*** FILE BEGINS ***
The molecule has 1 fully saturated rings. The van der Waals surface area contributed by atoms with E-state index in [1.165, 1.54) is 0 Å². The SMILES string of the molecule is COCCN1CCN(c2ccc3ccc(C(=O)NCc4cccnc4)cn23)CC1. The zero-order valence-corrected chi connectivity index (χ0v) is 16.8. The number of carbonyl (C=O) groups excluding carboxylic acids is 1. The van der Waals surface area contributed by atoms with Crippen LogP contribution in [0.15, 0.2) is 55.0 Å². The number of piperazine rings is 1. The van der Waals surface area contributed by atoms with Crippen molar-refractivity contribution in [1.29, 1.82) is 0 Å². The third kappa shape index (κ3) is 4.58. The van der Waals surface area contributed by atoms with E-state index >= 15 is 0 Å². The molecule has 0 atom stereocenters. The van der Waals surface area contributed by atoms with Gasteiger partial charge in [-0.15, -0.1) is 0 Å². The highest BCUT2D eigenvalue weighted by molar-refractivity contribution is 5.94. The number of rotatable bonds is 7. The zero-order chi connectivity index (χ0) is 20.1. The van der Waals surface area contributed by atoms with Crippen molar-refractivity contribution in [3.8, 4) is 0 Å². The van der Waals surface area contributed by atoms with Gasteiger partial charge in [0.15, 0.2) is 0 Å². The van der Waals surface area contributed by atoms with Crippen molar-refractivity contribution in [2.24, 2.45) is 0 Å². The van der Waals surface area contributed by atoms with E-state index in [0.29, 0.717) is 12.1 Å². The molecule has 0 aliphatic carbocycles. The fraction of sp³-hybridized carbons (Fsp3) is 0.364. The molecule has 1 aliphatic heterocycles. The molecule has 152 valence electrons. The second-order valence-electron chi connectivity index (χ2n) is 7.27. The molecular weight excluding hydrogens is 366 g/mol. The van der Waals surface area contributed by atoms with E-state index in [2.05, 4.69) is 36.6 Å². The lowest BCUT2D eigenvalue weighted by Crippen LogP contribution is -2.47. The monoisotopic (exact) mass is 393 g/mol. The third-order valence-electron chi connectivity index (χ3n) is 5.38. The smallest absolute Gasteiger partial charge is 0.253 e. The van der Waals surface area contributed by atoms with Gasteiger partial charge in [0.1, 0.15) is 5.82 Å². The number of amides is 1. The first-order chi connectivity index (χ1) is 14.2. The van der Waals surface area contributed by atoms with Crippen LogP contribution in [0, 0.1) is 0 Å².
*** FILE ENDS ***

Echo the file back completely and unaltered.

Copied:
The molecule has 1 fully saturated rings. The van der Waals surface area contributed by atoms with E-state index in [1.165, 1.54) is 0 Å². The SMILES string of the molecule is COCCN1CCN(c2ccc3ccc(C(=O)NCc4cccnc4)cn23)CC1. The zero-order valence-corrected chi connectivity index (χ0v) is 16.8. The number of carbonyl (C=O) groups excluding carboxylic acids is 1. The van der Waals surface area contributed by atoms with Crippen LogP contribution in [0.15, 0.2) is 55.0 Å². The number of piperazine rings is 1. The van der Waals surface area contributed by atoms with Crippen molar-refractivity contribution in [1.29, 1.82) is 0 Å². The third kappa shape index (κ3) is 4.58. The van der Waals surface area contributed by atoms with E-state index >= 15 is 0 Å². The molecule has 0 atom stereocenters. The van der Waals surface area contributed by atoms with Gasteiger partial charge in [-0.15, -0.1) is 0 Å². The highest BCUT2D eigenvalue weighted by molar-refractivity contribution is 5.94. The number of rotatable bonds is 7. The zero-order chi connectivity index (χ0) is 20.1. The van der Waals surface area contributed by atoms with Crippen molar-refractivity contribution in [3.8, 4) is 0 Å². The van der Waals surface area contributed by atoms with Gasteiger partial charge in [0.15, 0.2) is 0 Å². The van der Waals surface area contributed by atoms with Crippen molar-refractivity contribution in [2.24, 2.45) is 0 Å². The van der Waals surface area contributed by atoms with E-state index in [0.29, 0.717) is 12.1 Å². The molecule has 0 aliphatic carbocycles. The fraction of sp³-hybridized carbons (Fsp3) is 0.364. The molecule has 1 aliphatic heterocycles. The molecule has 152 valence electrons. The second-order valence-electron chi connectivity index (χ2n) is 7.27. The molecular weight excluding hydrogens is 366 g/mol. The van der Waals surface area contributed by atoms with E-state index in [2.05, 4.69) is 36.6 Å². The lowest BCUT2D eigenvalue weighted by Crippen LogP contribution is -2.47. The monoisotopic (exact) mass is 393 g/mol. The third-order valence-electron chi connectivity index (χ3n) is 5.38. The smallest absolute Gasteiger partial charge is 0.253 e. The van der Waals surface area contributed by atoms with Gasteiger partial charge in [0.1, 0.15) is 5.82 Å². The number of amides is 1. The first-order chi connectivity index (χ1) is 14.2. The van der Waals surface area contributed by atoms with Crippen LogP contribution in [0, 0.1) is 0 Å².